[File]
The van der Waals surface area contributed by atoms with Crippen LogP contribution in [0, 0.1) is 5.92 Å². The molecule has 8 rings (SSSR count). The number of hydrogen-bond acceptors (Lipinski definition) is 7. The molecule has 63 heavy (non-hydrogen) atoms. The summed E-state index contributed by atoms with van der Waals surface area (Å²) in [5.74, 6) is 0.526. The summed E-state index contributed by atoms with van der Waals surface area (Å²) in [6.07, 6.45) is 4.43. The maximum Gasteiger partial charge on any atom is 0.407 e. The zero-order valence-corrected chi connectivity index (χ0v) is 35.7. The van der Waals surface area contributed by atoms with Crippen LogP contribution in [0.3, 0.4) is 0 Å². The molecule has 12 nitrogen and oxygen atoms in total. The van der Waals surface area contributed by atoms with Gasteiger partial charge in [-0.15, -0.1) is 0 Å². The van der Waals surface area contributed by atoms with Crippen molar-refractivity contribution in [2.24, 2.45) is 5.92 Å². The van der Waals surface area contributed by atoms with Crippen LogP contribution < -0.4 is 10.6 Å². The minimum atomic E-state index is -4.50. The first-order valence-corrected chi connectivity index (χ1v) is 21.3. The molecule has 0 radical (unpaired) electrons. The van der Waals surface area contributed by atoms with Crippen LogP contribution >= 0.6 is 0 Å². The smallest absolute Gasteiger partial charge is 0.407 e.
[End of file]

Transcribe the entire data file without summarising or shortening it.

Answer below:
The van der Waals surface area contributed by atoms with Crippen LogP contribution in [0, 0.1) is 5.92 Å². The molecule has 8 rings (SSSR count). The number of hydrogen-bond acceptors (Lipinski definition) is 7. The molecule has 63 heavy (non-hydrogen) atoms. The summed E-state index contributed by atoms with van der Waals surface area (Å²) in [5.74, 6) is 0.526. The summed E-state index contributed by atoms with van der Waals surface area (Å²) in [6.07, 6.45) is 4.43. The maximum Gasteiger partial charge on any atom is 0.407 e. The zero-order valence-corrected chi connectivity index (χ0v) is 35.7. The van der Waals surface area contributed by atoms with Crippen LogP contribution in [0.3, 0.4) is 0 Å². The molecule has 12 nitrogen and oxygen atoms in total. The van der Waals surface area contributed by atoms with Gasteiger partial charge in [-0.15, -0.1) is 0 Å². The van der Waals surface area contributed by atoms with Crippen molar-refractivity contribution in [2.24, 2.45) is 5.92 Å². The van der Waals surface area contributed by atoms with Crippen LogP contribution < -0.4 is 10.6 Å². The minimum atomic E-state index is -4.50. The first-order valence-corrected chi connectivity index (χ1v) is 21.3. The molecule has 0 radical (unpaired) electrons. The van der Waals surface area contributed by atoms with Crippen LogP contribution >= 0.6 is 0 Å². The smallest absolute Gasteiger partial charge is 0.407 e.